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Apt performance and epistemic value

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  1. Sosa (2007). All page references given in the text are to this book.

  2. I say ‘somehow’ because it is an open question how the component values are combined in knowledge to create the overall value of knowledge. Ordinarily at least, one cannot simply add values together to find their sum.

  3. In essence, this is the ‘swamping’ problem much discussed in the contemporary literature. For discussion, see especially Kvanvig (2003), who attributes the problem to Swinburne (1999; 2000). See also Zagzebski (2003). For scepticism about the ‘coffee cup’ case, see Goldman and Olsson (forthcoming). I critically discuss the swamping problem at length in Pritchard (forthcomingc).

  4. Note that, as far as I am aware, Sosa never himself describes this value as final non-intrinsic value, though I take it from what he does say about this type of value that it is uncontroversial to describe his view in these terms. For more discussion of final non-intrinsic value, see Rabinowicz and Roennow-Rasmussen (1999; 2003). The general line of objection to the swamping argument just described can be found in an embryonic form in Percival (2003), and in a more explicit form in Brogaard (2007) and Pritchard (2008b). The first explicit statement of this line of objection that I’m aware of was in a talk that Sosa gave at the Virtue Epistemology conference I ran with Michael Brady at the University of Stirling in 2004. For an overview of the recent literature on epistemic value, see Pritchard (2007c; 2007d).

  5. How is this ‘because of’ relation to be understood? Sosa does not say. The natural way to read it is in causal explanatory terms, such that the agent’s adroitness is the best explanation of the agent’s cognitive success, his accuracy. This is the type of reading that Greco (2007; forthcominga; forthcomingb) opts for in his virtue-theoretic account of the value of knowledge, which he derives from earlier work by Sosa, and in places Sosa seems to take this line himself (see, for example, p. 96, where Sosa diagnoses why knowledge is lacking in the Nogot case by explicitly appealing to the fact that the agent’s adroitness does not explain the correctness of the target belief). It is clear from other things that Sosa says on this matter, however––and this has been confirmed to me in conversation––that his actual view is very different, and makes appeal to the idea of a power. It would take us too far afield to get into the subtleties of this issue here. For more discussion of the explanatory account of the ‘because of’ relation in this context, see Greco (2007; forthcominga; forthcomingb) and Pritchard (2008b; forthcominga).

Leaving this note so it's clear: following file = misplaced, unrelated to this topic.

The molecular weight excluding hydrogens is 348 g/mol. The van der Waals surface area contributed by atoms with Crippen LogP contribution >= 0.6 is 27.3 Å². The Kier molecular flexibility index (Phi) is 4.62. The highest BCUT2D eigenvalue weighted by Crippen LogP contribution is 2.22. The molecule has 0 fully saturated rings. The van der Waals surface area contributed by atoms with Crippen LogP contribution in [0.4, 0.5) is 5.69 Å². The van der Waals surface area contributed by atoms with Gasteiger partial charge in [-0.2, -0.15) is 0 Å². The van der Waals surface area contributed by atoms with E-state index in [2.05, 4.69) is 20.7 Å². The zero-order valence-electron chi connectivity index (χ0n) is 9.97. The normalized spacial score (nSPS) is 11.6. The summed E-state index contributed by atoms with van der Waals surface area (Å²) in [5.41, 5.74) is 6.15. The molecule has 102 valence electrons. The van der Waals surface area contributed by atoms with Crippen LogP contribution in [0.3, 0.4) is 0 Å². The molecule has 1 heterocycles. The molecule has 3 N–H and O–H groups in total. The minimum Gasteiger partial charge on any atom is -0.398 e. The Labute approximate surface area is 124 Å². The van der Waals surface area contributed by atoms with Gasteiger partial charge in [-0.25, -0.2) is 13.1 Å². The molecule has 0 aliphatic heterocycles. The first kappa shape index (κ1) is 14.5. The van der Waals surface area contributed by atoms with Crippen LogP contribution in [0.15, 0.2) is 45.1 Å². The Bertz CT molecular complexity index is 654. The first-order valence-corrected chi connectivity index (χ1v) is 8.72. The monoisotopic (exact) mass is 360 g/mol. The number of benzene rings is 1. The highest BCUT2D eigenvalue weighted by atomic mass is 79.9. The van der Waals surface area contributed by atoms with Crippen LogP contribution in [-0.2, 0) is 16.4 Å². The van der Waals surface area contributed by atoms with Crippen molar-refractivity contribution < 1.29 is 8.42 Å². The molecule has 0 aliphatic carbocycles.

6. The locus classicus for discussions of safety is, of course, Sosa (1999). For further discussion of the safety principle, see Pritchard (Pritchard 2002; 2005, ch. 6; 2007a; 2007b).

  7. It should be clear from the foregoing that, unlike Lackey (2007), I do not think that innate knowledge is even possible, at least where that is construed in such a way that it involves a true belief that is not even in part the product of the agent’s reliable cognitive ability.

  8. Indeed, the attractions of the view do not end there, since it can account for a lot of our other intuitions about knowledge as well. For more discussion of anti-luck virtue epistemology, see Pritchard (2008a; 2008b).

  9. That said, I think that this view can adequately account for epistemic value, albeit in a way that does not take our intuitions about the value of knowledge at face value. For more on this point, see Pritchard (2008b; forthcomingb).

  10. An earlier version of this paper formed part of a symposium on Sosa’s work that featured in the 2nd Annual On-Line Philosophy Conference (OPC2). I am grateful to Adam J. Carter and Ram Neta for comments on a previous version. Special thanks go to Ernie Sosa for extensive discussion on issues relating to this paper.


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Pritchard, D. Apt performance and epistemic value. Philos Stud 143, 407–416 (2009).

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